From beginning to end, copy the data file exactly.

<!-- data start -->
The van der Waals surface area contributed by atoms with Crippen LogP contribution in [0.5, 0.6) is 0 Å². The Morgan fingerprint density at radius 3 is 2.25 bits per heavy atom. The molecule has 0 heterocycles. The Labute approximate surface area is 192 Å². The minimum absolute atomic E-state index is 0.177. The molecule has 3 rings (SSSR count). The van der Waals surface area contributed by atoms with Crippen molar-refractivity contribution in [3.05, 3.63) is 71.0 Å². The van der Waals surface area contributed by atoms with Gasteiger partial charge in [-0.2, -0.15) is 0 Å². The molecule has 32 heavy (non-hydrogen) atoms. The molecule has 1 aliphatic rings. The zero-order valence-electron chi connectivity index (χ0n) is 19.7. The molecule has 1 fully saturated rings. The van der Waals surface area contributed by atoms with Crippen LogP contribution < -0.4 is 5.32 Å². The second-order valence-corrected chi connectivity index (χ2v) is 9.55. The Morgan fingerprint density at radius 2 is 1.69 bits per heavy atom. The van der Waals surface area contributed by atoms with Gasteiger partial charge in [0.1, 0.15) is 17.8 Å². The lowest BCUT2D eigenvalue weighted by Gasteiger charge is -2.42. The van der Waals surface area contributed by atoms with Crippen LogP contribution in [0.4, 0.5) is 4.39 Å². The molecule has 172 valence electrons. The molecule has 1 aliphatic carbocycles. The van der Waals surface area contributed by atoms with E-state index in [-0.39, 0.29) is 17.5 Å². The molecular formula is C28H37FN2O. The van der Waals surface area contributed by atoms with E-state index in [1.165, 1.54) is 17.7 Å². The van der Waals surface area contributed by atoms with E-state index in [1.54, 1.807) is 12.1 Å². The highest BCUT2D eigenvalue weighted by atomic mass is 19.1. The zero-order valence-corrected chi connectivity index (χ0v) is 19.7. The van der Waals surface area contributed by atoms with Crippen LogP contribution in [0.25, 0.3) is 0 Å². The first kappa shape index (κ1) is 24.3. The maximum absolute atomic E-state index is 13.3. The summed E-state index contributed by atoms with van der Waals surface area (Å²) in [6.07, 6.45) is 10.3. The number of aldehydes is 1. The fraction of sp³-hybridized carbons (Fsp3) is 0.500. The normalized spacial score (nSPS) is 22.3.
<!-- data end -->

The van der Waals surface area contributed by atoms with Crippen LogP contribution in [0.5, 0.6) is 0 Å². The Morgan fingerprint density at radius 3 is 2.25 bits per heavy atom. The molecule has 0 heterocycles. The Labute approximate surface area is 192 Å². The minimum absolute atomic E-state index is 0.177. The molecule has 3 rings (SSSR count). The van der Waals surface area contributed by atoms with Crippen molar-refractivity contribution in [3.05, 3.63) is 71.0 Å². The van der Waals surface area contributed by atoms with Gasteiger partial charge in [-0.2, -0.15) is 0 Å². The molecule has 32 heavy (non-hydrogen) atoms. The molecule has 1 aliphatic rings. The zero-order valence-electron chi connectivity index (χ0n) is 19.7. The molecule has 1 fully saturated rings. The van der Waals surface area contributed by atoms with Crippen LogP contribution < -0.4 is 5.32 Å². The second-order valence-corrected chi connectivity index (χ2v) is 9.55. The Morgan fingerprint density at radius 2 is 1.69 bits per heavy atom. The van der Waals surface area contributed by atoms with Gasteiger partial charge in [0.1, 0.15) is 17.8 Å². The lowest BCUT2D eigenvalue weighted by Gasteiger charge is -2.42. The van der Waals surface area contributed by atoms with Crippen LogP contribution in [0.4, 0.5) is 4.39 Å². The molecule has 172 valence electrons. The molecule has 1 aliphatic carbocycles. The van der Waals surface area contributed by atoms with E-state index in [-0.39, 0.29) is 17.5 Å². The molecular formula is C28H37FN2O. The van der Waals surface area contributed by atoms with E-state index in [1.165, 1.54) is 17.7 Å². The van der Waals surface area contributed by atoms with E-state index in [1.54, 1.807) is 12.1 Å². The highest BCUT2D eigenvalue weighted by atomic mass is 19.1. The zero-order valence-corrected chi connectivity index (χ0v) is 19.7. The van der Waals surface area contributed by atoms with Crippen LogP contribution in [0.25, 0.3) is 0 Å². The first kappa shape index (κ1) is 24.3. The maximum absolute atomic E-state index is 13.3. The summed E-state index contributed by atoms with van der Waals surface area (Å²) in [6.07, 6.45) is 10.3. The number of aldehydes is 1. The fraction of sp³-hybridized carbons (Fsp3) is 0.500. The normalized spacial score (nSPS) is 22.3.